Relational database management systems are a key component of many web sites and applications. They provide a structured way to store, organize, and access information. PostgreSQL, or Postgres, is a relational database management system that provides an implementation of the SQL querying language. It is a popular choice for many small and large projects and has the advantage of being standards-compliant and having many advanced features like reliable transactions and concurrency without read locks.
In this guide, we will demonstrate how to install Postgres on CentOS 7 and go over some basic ways to use it.
CentOS's default repositories contain Postgres packages, so we can install them without a hassle using the yum package system. Below will install the postgresql-server package and the "contrib" package, that adds some additional utilities and functionality:
Now that our software is installed, we have to perform a few steps before we can use it. First is to create a new PostgreSQL database cluster:
By default, PostgreSQL does not allow password authentication. We will change that by editing its host-based authentication (HBA) configuration. Open the HBA configuration with your favorite text editor. We will use vi:
Find the lines that looks like this, near the bottom of the file:
- pg_hba.conf excerpt (original)
- pg_hba.conf excerpt (updated)
PostgreSQL is now ready to be used. We can go over how it works and how it may be different from similar database management systems you may have used.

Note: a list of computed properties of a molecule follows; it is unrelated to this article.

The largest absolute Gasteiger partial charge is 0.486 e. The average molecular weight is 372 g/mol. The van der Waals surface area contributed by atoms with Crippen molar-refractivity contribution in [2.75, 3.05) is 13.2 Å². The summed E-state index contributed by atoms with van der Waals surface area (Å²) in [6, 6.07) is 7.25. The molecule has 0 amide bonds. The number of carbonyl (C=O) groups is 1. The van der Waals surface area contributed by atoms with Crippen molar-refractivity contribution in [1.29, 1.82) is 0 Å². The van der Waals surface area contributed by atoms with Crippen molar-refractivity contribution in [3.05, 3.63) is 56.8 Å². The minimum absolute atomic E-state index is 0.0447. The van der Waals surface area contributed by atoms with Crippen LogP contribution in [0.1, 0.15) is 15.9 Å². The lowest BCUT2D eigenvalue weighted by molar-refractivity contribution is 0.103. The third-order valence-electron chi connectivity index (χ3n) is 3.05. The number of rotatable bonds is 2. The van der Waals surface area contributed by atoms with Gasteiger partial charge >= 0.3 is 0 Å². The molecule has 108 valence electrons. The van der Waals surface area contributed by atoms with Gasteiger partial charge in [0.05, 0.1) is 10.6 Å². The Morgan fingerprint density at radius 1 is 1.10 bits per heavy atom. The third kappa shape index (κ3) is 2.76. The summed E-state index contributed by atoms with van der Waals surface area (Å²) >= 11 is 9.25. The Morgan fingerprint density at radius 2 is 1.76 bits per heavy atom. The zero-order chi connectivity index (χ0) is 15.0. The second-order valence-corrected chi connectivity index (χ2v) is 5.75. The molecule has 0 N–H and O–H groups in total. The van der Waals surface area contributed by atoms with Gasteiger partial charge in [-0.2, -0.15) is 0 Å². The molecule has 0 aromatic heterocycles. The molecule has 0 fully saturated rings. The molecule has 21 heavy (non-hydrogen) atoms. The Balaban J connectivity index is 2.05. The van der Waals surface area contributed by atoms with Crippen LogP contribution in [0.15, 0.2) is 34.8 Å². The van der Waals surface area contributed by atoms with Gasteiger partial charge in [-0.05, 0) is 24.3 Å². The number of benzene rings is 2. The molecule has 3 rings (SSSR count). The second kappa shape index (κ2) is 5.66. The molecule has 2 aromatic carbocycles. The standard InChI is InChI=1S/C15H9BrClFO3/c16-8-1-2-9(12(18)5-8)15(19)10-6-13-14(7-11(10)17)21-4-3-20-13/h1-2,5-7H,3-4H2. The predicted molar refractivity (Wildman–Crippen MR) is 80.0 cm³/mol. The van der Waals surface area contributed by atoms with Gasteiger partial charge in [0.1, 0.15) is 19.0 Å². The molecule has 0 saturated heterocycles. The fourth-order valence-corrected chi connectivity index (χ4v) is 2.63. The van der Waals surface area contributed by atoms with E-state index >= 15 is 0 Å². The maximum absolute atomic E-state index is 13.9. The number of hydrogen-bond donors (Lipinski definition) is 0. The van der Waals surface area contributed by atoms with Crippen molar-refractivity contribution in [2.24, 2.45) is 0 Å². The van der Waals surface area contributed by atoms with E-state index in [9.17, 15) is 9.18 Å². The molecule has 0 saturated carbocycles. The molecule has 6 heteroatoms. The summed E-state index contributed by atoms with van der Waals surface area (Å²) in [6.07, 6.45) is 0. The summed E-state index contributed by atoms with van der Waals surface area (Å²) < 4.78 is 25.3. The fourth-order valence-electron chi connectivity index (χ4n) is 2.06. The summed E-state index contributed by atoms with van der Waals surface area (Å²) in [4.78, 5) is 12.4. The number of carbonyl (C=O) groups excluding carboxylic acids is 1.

Using PostgreSQL Roles and Databases
By default, Postgres uses a concept called "roles" to aid in authentication and authorization. These are, in some ways, similar to regular Unix-style accounts, but Postgres does not distinguish between users and groups and instead prefers the more flexible term "role". Upon installation Postgres is set up to use "ident" authentication, meaning that it associates Postgres roles with a matching Unix/Linux system account. If a Postgres role exists, it can be signed in by logging into the associated Linux system account.
The installation procedure created a user account called postgres that is associated with the default Postgres role. In order to use Postgres, we'll need to log into that account. You can do that by typing:
You will be asked for your normal user password and then will be given a shell prompt for the postgres user. You can get a Postgres prompt immediately by typing:
You will be auto-logged in and will be able to interact with the database management system right away. However, we're going to explain a little bit about how to use other roles and databases so that you have some flexibility as to which user and database you wish to work with. Exit out of the PostgreSQL prompt by typing:
You should now be back in the postgres user command prompt.
Create a New Role
From the postgres Linux account, you have the ability to log into the database system. However, we're also going to demonstrate how to create additional roles. The postgres Linux account, being associated with the Postgres administrative role, has access to some utilities to create users and databases.